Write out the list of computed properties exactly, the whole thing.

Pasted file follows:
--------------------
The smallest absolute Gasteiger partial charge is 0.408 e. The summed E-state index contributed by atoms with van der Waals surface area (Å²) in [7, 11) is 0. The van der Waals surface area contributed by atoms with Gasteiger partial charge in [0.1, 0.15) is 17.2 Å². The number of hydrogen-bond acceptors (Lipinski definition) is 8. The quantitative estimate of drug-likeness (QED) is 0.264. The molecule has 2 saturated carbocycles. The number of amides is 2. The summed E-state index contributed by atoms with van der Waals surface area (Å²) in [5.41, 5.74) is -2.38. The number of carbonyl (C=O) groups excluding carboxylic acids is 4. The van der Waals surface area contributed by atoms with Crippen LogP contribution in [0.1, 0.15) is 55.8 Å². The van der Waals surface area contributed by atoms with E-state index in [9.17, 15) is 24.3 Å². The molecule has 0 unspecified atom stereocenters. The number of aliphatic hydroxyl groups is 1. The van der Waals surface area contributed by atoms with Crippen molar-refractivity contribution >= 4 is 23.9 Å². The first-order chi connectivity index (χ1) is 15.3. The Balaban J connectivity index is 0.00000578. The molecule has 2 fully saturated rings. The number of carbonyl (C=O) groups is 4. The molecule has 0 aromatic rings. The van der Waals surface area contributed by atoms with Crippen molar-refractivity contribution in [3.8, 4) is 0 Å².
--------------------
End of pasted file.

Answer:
The smallest absolute Gasteiger partial charge is 0.408 e. The summed E-state index contributed by atoms with van der Waals surface area (Å²) in [7, 11) is 0. The van der Waals surface area contributed by atoms with Gasteiger partial charge in [0.1, 0.15) is 17.2 Å². The number of hydrogen-bond acceptors (Lipinski definition) is 8. The quantitative estimate of drug-likeness (QED) is 0.264. The molecule has 2 saturated carbocycles. The number of amides is 2. The summed E-state index contributed by atoms with van der Waals surface area (Å²) in [5.41, 5.74) is -2.38. The number of carbonyl (C=O) groups excluding carboxylic acids is 4. The van der Waals surface area contributed by atoms with Crippen LogP contribution in [0.1, 0.15) is 55.8 Å². The van der Waals surface area contributed by atoms with E-state index in [9.17, 15) is 24.3 Å². The molecule has 0 unspecified atom stereocenters. The number of aliphatic hydroxyl groups is 1. The van der Waals surface area contributed by atoms with Crippen molar-refractivity contribution >= 4 is 23.9 Å². The first-order chi connectivity index (χ1) is 15.3. The Balaban J connectivity index is 0.00000578. The molecule has 2 fully saturated rings. The number of carbonyl (C=O) groups is 4. The molecule has 0 aromatic rings. The van der Waals surface area contributed by atoms with Crippen molar-refractivity contribution in [3.8, 4) is 0 Å².